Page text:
Richard is a London based lighting designer who trained at Guildhall School of Music & Drama, he has an impressive CV of lighting for theatre, opera and dance productions in the UK and around the world. Notable shows Richard has designed for include: East is East and the Homecoming at Trafalgar Studios, Privacy at Donmar Warehouse, London and The Public Theater, New York, The Crucible and The Life and Times of Fanny Hill at Bristol Old Vic, My First Cinderella and My First Coppelia for the English National Ballet, and a collection of critically acclaimed shows at Opera Holland Park. Emily Dobbs commented “It’s been hugely exciting working with Richard on Bug. He has an imaginative and clear vision, bold desire and exceptional skills in execution.” Richard’s next projects include Jekyll and Hyde and the Old Vic, and The Grinning Man at Bristol Old Vic.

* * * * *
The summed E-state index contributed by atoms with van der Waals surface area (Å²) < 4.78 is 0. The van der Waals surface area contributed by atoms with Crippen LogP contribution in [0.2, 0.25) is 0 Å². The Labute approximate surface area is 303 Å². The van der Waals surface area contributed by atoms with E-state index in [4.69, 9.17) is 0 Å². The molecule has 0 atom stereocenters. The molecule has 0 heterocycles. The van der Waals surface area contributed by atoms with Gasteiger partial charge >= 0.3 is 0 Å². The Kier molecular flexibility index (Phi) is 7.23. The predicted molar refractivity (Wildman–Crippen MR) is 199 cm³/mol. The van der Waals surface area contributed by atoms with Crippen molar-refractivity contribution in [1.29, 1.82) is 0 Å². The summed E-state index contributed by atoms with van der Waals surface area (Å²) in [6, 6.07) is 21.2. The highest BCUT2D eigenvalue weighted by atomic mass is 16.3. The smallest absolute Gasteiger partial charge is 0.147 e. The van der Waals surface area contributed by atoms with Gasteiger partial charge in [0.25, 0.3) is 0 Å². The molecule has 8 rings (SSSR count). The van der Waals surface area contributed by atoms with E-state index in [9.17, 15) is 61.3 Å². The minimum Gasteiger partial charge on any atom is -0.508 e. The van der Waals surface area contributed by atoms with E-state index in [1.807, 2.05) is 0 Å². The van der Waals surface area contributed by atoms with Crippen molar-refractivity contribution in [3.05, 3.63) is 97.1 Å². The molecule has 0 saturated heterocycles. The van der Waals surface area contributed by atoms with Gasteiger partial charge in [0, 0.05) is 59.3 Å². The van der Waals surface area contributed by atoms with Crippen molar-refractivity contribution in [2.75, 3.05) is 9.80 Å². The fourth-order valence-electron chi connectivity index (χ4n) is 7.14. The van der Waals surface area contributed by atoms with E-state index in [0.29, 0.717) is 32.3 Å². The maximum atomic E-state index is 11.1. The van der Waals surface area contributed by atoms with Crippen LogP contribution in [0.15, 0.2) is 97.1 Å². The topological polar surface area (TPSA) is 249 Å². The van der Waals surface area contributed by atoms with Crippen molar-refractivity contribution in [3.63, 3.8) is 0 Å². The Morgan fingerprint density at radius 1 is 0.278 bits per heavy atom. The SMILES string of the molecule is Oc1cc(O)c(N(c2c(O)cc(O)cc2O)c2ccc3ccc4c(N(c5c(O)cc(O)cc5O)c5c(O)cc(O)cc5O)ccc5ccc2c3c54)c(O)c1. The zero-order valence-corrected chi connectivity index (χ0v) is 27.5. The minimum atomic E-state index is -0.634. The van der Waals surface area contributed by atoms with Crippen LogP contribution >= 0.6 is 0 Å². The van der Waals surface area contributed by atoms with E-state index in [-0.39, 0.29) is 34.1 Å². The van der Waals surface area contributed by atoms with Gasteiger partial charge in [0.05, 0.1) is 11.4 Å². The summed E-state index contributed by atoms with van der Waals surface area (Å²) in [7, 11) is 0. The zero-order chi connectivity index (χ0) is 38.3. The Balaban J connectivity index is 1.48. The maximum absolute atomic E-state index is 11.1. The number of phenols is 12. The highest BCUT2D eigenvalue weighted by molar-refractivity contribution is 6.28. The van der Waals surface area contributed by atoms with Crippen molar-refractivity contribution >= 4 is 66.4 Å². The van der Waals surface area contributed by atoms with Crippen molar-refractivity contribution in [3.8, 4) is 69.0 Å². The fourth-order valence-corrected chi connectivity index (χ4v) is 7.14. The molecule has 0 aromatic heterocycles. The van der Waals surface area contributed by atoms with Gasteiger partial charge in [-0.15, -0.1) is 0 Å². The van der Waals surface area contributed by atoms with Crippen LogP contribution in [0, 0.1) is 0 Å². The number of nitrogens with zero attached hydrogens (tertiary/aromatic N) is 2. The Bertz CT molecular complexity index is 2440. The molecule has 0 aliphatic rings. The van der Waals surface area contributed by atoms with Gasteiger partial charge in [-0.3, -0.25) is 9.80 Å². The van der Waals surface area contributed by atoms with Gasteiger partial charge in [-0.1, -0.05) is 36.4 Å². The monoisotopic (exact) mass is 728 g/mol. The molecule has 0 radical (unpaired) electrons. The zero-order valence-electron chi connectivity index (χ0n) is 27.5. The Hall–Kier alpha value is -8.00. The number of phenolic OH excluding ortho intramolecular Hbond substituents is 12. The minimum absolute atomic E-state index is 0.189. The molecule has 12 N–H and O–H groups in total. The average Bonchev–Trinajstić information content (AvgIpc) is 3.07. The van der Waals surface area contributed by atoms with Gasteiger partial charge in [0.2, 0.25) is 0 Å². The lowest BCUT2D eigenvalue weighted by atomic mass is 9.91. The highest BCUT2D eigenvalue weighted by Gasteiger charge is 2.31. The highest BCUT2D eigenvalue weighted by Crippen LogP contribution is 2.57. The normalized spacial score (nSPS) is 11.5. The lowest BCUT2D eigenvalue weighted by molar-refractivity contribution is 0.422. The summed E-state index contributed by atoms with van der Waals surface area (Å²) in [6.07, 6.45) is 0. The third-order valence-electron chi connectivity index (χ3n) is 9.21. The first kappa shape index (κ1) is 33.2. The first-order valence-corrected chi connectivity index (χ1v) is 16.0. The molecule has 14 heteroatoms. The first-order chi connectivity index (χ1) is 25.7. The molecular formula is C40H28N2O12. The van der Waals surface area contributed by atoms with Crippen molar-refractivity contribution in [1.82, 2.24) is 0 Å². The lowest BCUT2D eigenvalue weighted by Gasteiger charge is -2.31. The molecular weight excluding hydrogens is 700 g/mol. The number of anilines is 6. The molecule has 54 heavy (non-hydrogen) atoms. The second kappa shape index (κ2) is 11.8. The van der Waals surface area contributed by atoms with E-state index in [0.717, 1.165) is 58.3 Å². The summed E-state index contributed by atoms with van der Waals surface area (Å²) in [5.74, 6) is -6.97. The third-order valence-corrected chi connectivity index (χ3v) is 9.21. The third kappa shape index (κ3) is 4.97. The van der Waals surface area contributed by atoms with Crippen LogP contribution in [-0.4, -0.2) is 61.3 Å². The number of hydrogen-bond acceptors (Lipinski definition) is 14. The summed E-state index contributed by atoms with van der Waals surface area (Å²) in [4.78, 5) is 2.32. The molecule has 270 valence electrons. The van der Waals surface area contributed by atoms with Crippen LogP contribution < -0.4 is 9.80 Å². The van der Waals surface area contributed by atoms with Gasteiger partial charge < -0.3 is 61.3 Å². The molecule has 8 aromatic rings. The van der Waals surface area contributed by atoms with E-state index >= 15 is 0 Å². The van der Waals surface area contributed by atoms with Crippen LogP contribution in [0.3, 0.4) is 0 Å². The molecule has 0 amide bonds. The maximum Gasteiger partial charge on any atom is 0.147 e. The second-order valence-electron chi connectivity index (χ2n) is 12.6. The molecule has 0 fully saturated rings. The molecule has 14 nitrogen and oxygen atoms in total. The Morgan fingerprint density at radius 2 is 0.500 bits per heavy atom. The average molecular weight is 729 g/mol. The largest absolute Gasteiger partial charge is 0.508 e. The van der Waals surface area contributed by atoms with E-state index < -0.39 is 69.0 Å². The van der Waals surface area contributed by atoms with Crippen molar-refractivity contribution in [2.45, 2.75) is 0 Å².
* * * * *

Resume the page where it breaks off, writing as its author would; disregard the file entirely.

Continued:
Bug runs until 7th May, but sold out long before the opening night. Critics couldn’t fail to be impressed by the audacious venue orchestrated by the ambitious and visionary Emily Dobbs. Reviews are ladled with superlatives such as: magnetic, feverish, seedy, intimate, claustrophobic, gripping and compelling.

PRG XL Video’s joint head of theatre, Peter Marshall commented “PRG is pleased to support Found111, this intimate performance space, and work along-side Producer Emily Dobbs who has an excellent reputation for producing critically acclaimed and ground breaking new material in a very unique venue. It was also good to collaborate with Lighting Designer, Richard Howell, and give him the tools to create the various scenes, and to portray the diverse moods of this exciting new production”.

James Norton and Kate Fleetwood star in BUG at Found 111, London. Photo: Simon Annand.